Vancouver’s Crime Pandemic! That wasn’t.

We now have over six months of pandemic conditions in Vancouver and crime data to (roughly) match. We also have all kinds of claims about crime flying around, sometimes pushed by the police (VPD) themselves, only heightened by click-seeking reporters and the vote-seeking politicians. So we should probably check into the data. Long story short: there’s scant evidence of a crime wave showing up in the VPD crime data.

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Homeless Counts and Migration Patterns in Metro Vancouver, Calgary, and Winnipeg

People move. That includes people who end up getting counted as homeless. How should we interpret what homeless counts tell us about these people?

To an important extent, this question brings us back to fundamental interpretations of who gets counted. Is being counted as “homeless” interpreted as a social problem: the lack of enough accessible housing? Or is it being interpreted as a person problem: identifying the “homeless” as fundamentally different from housed people?

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Let’s Visit the Airport!

So, what’s happening at the airport these days?

Here in Vancouver (or more specifically, Richmond), I discovered that YVR actually posts some of their data. This is great! I’m going to look at their recent passenger data to get a sense of two things. First, how much air travel into and through Vancouver has grown in recent years. Hello globalization! Second, how much air travel into and through Vancouver has shrunk in recent months. Hi there world-wide pandemic! Continue reading

Lots for Sale

I’m currently enjoying Desmond Fitz-Gibbon’s Marketable Values: Inventing the Property Market in Modern Britain. It’s a fascinating book on how British real estate was transformed from estates granted and traded in private transactions bound by custom (think of landed nobility but also the Commons pre-enclosure) into something that could be bought and sold at auction and described in terms of a market, mostly over the course of the late 18th and 19th Centuries.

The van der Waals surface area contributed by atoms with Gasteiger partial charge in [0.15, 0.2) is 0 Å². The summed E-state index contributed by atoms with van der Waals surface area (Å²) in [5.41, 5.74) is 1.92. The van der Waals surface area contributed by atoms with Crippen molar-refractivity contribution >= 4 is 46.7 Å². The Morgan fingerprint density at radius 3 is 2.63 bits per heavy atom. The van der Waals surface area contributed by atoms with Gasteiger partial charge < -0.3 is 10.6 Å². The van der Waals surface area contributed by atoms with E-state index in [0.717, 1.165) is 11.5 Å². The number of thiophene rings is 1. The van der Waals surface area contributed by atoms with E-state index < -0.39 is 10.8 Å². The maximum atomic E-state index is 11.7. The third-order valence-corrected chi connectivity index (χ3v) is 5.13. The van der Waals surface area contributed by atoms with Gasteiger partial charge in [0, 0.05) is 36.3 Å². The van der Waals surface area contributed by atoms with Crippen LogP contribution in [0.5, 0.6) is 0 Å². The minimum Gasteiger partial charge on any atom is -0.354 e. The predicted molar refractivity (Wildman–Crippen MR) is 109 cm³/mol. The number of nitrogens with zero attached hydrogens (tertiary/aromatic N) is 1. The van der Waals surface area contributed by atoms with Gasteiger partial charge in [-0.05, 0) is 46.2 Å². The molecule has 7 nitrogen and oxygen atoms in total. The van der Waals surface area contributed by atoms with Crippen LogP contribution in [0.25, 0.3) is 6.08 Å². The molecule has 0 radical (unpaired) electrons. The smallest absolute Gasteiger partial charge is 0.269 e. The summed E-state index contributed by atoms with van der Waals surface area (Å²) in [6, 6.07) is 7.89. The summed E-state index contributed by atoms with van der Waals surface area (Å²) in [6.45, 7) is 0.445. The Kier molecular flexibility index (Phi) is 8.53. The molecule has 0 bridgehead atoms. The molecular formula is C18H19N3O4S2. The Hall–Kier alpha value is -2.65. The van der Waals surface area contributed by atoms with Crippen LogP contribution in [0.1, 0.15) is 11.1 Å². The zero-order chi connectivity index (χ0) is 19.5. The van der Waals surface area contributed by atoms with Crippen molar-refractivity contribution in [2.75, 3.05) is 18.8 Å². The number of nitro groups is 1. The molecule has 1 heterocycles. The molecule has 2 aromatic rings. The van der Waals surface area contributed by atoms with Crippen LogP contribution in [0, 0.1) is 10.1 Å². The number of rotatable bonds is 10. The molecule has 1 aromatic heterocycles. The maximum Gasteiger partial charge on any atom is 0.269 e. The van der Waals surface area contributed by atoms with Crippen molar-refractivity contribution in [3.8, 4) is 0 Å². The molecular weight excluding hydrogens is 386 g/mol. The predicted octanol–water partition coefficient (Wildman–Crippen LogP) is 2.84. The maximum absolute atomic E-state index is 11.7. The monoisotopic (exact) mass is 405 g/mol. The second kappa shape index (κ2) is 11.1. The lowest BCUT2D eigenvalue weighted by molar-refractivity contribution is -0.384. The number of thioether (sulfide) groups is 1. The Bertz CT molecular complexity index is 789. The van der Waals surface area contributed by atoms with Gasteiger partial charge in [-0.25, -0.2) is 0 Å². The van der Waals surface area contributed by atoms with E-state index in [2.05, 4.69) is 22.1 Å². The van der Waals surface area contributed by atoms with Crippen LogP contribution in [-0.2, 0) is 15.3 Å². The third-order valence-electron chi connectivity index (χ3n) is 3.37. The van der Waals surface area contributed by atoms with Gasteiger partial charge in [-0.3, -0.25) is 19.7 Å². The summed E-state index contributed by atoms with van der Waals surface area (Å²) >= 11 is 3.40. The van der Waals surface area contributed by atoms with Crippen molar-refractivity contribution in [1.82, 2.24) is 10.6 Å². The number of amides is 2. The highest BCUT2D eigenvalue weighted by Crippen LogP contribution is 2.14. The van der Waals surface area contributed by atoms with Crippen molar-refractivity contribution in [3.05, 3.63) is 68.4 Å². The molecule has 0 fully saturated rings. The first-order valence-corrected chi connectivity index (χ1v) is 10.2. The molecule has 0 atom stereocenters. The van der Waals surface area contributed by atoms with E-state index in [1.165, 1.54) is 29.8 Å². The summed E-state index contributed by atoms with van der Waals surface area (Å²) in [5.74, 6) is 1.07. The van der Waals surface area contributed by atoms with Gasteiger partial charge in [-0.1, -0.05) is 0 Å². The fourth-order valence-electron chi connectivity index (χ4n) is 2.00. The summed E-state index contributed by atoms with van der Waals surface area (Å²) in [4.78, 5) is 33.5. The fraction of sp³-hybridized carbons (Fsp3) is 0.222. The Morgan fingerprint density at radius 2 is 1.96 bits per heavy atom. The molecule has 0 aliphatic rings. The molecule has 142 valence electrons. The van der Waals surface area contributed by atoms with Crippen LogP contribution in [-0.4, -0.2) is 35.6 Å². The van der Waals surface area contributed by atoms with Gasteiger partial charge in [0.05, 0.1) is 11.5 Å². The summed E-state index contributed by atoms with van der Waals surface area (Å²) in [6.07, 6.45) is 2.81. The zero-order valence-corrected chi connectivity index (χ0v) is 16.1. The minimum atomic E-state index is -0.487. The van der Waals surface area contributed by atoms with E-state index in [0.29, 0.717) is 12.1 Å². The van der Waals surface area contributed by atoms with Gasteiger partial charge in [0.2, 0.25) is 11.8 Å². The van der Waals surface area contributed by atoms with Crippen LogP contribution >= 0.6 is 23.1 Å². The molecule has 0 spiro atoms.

I was curious about this book for lots of reasons, not least because it seemed British property practices often spread to colonies, as in Canada. But as described by Fitz-Gibbon, this was actually a two-way street, and experiences in real estate at the peripheries of Empire also often informed practices back in England. Continue reading

Metro Flows

Sometimes we talk about cities as if they’re settlements, where people become fixed to place. But in fact, if you track movements of people, cities look more like rivers. People churn through the urban landscape. Net migration numbers are really useful in some contexts, but also obscure the full extent of this churning. Fortunately, BC Stats has numbers that attempt to break down actual flows of people through regions. We can break out Metro Vancouver (a.k.a. Greater Vancouver) and see just how many people we think might be flowing through. Here’s a little graphic I made to highlight this churn, while I continue playing around with the best way to present it. Continue reading

Overnight Visitors and Crude Travel Vectors

co-authored with Jens von Bergmann & cross-posted over at MountainMath

The spread of Coronavirus is reminding us of just how often people travel around, especially as various locations become quarantined and international travel corridors get shut down. So let’s take a look at some basic data on travel patterns here of relevance to us here in Vancouver. Then we’ll put them back in the context of Coronavirus.

TLDR: travel data is really interesting, don’t be frightened of travelers, and there’s still a lot we don’t know about coronavirus. Continue reading